The preferred materials from which the headband or strap 10 of the invention is formed, particularly the preferred material irradiated crosslinked polyethylene in a closed-cell foam, has the characteristic that when wetted, it will swell slightly. When this occurs at the end members or connectors 20, the swelling tends to make the temple-engaging slit or orifice 22 slightly tighter, and the result is that the temples are gripped even more securely and tightly against slippage.
As shown in the drawings, particularly FIGS. 2, 3 and 5, the headband 10 of the invention preferably includes a large plurality of nipples or bosses 28, integrally formed on the interior side of the strap where it will engage the back of the head, particularly as shown in FIG. 2. As mentioned above, these studs or nipples may be about 1/4 inch in depth, i.e. protruding 1/4 inch from the surface 30 of the strap. In any event, the nipples have a depth preferably in the range of 1/6 inch to 3/8 inch. They may be at a spacing of about 1/4 inch edge-to-edge, and with a diameter of about 1/4 inch. The nipples have the advantage of tending to "seat" or engage in the hair of the user, preventing slipping movement in either the up/down or side-to-side directions. A further important effect of these nipples or studs 28 is to hold the headband surface 30 somewhat away from the head, as can be seen in FIG. 2, thereby allowing a passage of air between the headband and the head, reducing head and perspiration buildup and discomfort in that area.
As shown in the drawing figures there may be in the range of about 12 to 24 pairs of these nipples 28, arranged in rows as illustrated.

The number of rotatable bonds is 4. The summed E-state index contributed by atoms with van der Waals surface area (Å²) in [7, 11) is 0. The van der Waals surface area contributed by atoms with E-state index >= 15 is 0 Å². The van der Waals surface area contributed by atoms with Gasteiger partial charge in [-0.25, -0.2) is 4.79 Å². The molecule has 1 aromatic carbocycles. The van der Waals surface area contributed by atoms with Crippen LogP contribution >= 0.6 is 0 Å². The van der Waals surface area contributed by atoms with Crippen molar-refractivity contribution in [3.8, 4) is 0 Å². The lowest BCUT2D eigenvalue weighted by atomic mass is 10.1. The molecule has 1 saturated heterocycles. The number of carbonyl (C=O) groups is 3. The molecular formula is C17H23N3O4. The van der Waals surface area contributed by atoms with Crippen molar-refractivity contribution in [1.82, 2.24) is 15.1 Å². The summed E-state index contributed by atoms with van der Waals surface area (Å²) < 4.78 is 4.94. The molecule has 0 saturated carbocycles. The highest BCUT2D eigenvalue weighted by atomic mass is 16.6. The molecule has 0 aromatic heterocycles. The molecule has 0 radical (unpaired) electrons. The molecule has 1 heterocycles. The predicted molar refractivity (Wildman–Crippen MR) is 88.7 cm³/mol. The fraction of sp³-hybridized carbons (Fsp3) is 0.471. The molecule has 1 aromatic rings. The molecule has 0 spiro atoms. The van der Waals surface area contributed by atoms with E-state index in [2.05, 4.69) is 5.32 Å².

The headband or strap 10 may also include a pair of "hinges" or bending portions 32, one near either end of the band as indicated in the drawing figures. These are formed by alternating, stepped thick and thin portions of material, as illustrated, and may be positioned adjacent to where the nippled area ends at both sides of the wearer's head.
As illustrated in FIGS. 1, 2 and 3, there may also be included an elongated boss area 34 on the strap 10, at the outside of the strap opposite the location of the nipples 28. This gives added strength to this portion of the strap, and, as discussed below, adds further volume for buoyancy in water.
As mentioned above, the preferred materials from which the headband glasses retainer 10 is integrally formed are highly buoyant, and will tend to float almost entirely on the surface of water, even when carrying the weight of a pair of glasses. In accordance with the preferred embodiment of the invention, the headband or strap 10 is of a very bright, fluorescent color such as bright orange or yellow or blue or green, which further enhances the ability to spot and retrieve the headband and glasses from water. The highly buoyant material acts in conjunction with the bright color to immediately show the location of the glasses and headband, even at appreciable distance.
The above-described preferred embodiment is intended to illustrate the principles of the invention, but not to limit the scope of the invention. Other embodiments and variations to this preferred embodiment will be apparent to those skilled in the art and may be made without departing from the scope of the invention as defined in the following claims.
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|FR2296196A1 *||Title not available|
|FR2328978A1 *||Title not available|
|Citing Patent||Filing date||Publication date||Applicant||Title|
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|EP2426546A1 *||Sep 2, 2010||Mar 7, 2012||Darko Sulentic||Spectacles frame|
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|WO2014039725A1 *||Sep 5, 2013||Mar 13, 2014||Oram Nancy M||Eyeglasses|
|U.S. Classification||351/156, 351/157, 351/43|
|International Classification||G02C11/00, G02C3/00, G02C11/08|
|Cooperative Classification||G02C3/003, G02C11/08, G02C11/00|
|European Classification||G02C3/00B, G02C11/08, G02C11/00|
|Nov 10, 1992||REMI||Maintenance fee reminder mailed|
|Apr 11, 1993||LAPS||Lapse for failure to pay maintenance fees|
|Jun 29, 1993||FP||Expired due to failure to pay maintenance fee|
Effective date: 19930411